Sunday 8 March 2009

Eating ourselves to death ?

The UK newspaper "The Independent" just ran an article entitled "Eating ourselves to death".

Obesity is rising fast in the UK. Deaths due to obesity have risen by 35% over five years, even though there is a lot of under-reporting (read the article). By the year 2050, the cost to tax payers of medical problems due to obesity through the National Health Service and other agencies is expected to rise to £50bn a year. That is a huge amount of money. Just maybe spending a small proportion of that sum on truly encouraging cycling might be a way of reducing this vast expense later on ?

It's pretty obvious from walking down the road here that there are far fewer obese people in this country. It's also obvious that there are a lot more active people.

In related news, the BBC recently had a story on how "Increasing activity levels in middle age can prolong life as much as giving up smoking". Another good reason to promote cycling. Dutch over 60s make a quarter of all their journeys by bike. They are relatively fit and trim, and they have a longer life-expectancy than British people - despite the higher smoking rate and availability of food as pictured here.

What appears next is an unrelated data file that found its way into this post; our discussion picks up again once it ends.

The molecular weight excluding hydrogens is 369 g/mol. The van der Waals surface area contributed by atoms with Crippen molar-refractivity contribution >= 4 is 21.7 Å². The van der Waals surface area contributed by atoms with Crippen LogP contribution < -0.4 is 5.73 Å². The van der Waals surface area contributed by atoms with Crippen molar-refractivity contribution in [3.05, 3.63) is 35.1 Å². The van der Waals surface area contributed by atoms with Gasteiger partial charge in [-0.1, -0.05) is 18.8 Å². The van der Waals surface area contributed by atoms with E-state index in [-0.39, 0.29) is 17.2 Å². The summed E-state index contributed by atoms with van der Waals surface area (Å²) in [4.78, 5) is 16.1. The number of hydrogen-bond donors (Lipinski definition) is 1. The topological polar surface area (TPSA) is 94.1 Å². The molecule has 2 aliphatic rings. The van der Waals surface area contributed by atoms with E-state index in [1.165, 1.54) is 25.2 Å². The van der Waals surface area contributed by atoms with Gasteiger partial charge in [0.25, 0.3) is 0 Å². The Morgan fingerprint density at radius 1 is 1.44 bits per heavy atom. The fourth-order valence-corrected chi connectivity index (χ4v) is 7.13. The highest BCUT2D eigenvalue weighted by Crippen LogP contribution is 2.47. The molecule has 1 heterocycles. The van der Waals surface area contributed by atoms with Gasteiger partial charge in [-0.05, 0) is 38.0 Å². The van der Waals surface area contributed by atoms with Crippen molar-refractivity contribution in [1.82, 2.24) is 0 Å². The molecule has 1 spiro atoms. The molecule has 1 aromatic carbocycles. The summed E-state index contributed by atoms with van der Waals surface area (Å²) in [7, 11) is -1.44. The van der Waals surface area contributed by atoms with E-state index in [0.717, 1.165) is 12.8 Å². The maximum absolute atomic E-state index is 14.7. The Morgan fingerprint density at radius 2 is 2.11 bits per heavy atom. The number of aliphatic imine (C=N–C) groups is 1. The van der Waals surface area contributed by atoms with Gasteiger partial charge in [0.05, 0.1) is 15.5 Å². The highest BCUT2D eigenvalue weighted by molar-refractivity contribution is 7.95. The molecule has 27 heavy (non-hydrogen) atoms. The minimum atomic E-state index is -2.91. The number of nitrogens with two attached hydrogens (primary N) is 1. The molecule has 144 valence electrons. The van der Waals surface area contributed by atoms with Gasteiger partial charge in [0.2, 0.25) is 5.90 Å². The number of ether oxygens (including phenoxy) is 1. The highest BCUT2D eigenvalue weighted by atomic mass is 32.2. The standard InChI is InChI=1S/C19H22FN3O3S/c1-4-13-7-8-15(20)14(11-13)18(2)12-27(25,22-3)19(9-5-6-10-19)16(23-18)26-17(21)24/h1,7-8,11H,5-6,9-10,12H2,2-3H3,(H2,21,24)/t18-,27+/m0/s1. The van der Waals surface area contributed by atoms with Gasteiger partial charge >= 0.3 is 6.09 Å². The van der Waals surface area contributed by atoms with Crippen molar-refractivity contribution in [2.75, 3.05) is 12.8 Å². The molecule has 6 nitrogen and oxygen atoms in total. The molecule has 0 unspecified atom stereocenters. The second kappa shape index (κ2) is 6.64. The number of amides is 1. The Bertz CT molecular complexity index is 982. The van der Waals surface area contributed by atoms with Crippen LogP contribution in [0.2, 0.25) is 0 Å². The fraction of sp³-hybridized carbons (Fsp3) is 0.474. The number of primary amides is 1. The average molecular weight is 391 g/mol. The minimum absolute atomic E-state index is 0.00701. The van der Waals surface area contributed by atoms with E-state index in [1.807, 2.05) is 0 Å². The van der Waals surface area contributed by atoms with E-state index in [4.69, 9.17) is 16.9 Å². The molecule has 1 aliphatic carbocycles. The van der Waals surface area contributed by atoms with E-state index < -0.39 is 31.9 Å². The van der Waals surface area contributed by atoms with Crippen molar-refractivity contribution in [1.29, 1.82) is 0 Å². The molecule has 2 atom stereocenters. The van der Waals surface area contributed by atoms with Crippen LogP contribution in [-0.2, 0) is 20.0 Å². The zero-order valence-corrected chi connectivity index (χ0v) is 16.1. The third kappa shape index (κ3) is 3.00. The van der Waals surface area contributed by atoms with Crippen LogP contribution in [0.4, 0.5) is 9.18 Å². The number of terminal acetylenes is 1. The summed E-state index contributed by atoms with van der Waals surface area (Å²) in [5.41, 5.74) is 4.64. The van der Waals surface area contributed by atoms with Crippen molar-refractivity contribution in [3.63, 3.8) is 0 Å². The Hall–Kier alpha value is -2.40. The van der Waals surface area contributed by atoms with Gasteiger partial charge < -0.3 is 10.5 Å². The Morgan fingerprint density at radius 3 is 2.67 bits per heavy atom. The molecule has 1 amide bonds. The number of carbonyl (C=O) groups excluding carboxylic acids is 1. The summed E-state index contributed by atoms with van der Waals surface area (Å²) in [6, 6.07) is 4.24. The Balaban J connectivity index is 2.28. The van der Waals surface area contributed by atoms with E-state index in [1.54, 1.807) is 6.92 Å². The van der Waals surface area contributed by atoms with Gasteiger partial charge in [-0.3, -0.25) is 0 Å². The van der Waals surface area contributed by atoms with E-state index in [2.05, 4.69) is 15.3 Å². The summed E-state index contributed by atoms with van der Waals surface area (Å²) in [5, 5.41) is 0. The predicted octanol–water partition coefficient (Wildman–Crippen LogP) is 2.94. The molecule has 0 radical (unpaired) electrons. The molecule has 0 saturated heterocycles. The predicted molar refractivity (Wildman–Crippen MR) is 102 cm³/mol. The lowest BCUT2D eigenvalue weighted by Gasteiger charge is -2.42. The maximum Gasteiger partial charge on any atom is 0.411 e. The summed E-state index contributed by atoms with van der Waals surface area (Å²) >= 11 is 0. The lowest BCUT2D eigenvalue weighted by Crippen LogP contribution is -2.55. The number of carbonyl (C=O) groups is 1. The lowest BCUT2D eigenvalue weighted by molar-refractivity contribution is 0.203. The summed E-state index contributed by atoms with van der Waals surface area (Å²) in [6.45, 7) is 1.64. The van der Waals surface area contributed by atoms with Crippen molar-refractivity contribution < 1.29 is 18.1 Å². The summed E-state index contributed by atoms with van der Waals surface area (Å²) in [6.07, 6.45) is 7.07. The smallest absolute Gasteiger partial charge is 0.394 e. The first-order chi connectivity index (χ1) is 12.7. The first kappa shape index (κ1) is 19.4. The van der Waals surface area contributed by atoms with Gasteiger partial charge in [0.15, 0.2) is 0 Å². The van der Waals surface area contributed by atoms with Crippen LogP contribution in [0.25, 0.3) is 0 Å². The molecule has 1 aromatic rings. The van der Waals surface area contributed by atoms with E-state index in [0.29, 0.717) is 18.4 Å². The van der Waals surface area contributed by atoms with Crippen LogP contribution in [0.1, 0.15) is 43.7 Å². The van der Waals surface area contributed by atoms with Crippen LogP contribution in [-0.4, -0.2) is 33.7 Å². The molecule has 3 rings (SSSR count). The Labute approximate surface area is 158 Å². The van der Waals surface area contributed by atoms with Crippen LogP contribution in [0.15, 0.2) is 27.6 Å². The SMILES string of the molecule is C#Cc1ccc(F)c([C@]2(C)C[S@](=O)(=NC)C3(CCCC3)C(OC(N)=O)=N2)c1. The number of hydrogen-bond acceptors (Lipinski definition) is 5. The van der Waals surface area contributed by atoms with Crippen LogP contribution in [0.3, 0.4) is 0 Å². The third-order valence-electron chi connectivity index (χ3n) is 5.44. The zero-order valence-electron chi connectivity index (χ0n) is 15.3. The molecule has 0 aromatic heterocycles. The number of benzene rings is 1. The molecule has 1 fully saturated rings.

The image is of poffertjes (small pancakes served in this case with cream, strawberries and lots of sugar) and beer as eaten by a participant on one of our tours last year. Delicious, and not too unhealthy so long as you are getting plenty of exercise on a cycling holiday.


Miguel said...

In a related vein, the below was posted in The Well and I think is quite relevant for cyclists:

At least in people over the age of 59, spatial memory skills correlate
nicely with physical fitness. The research, conducted at the University of Pittsburgh and the University of Illinois at Urbana-Champaign, measured the left and right hippocampi, the cardiorespiratory fitness, and tested the spacial reasoning of 165 adults between the ages of 59 and 81. As described in this write up from the University of Illinois at Urbana-Campaign news office, the researchers found a significant association between an individual’s fitness and his or her performance on certain spatial memory tests. There was also a strong correlation between fitness and hippocampus size.

Anonymous said...

Oh I so agree! I don't know if it's because I'm so active, or genetics, but I've never had to worry about weight issues, so far. Knock on wood!

One more reason why I never got a car, and would be reluctant to get one, I am lucky I live close enough to things that I can bike or walk to them. We have crappy transit here, so I don't know what I would do if I got a job where there is no transit service and it's too far away to bike/walk, especially in the dead of winter. I live in Northern Canada, so winters get quite brutal.

Anonymous said...

I couldn't agree more. I went on a recent trip to Holland and everyone just looked fitter, brighter and healthier than in the UK.

The problem is that the long term benefit of supporting cycling is not very quantifiable, and right now the UK is very short-term and reactionary. Also, in London the mayor only rides his bike in front of the cameras, so he would have no understanding of how to set up workable cycling laws.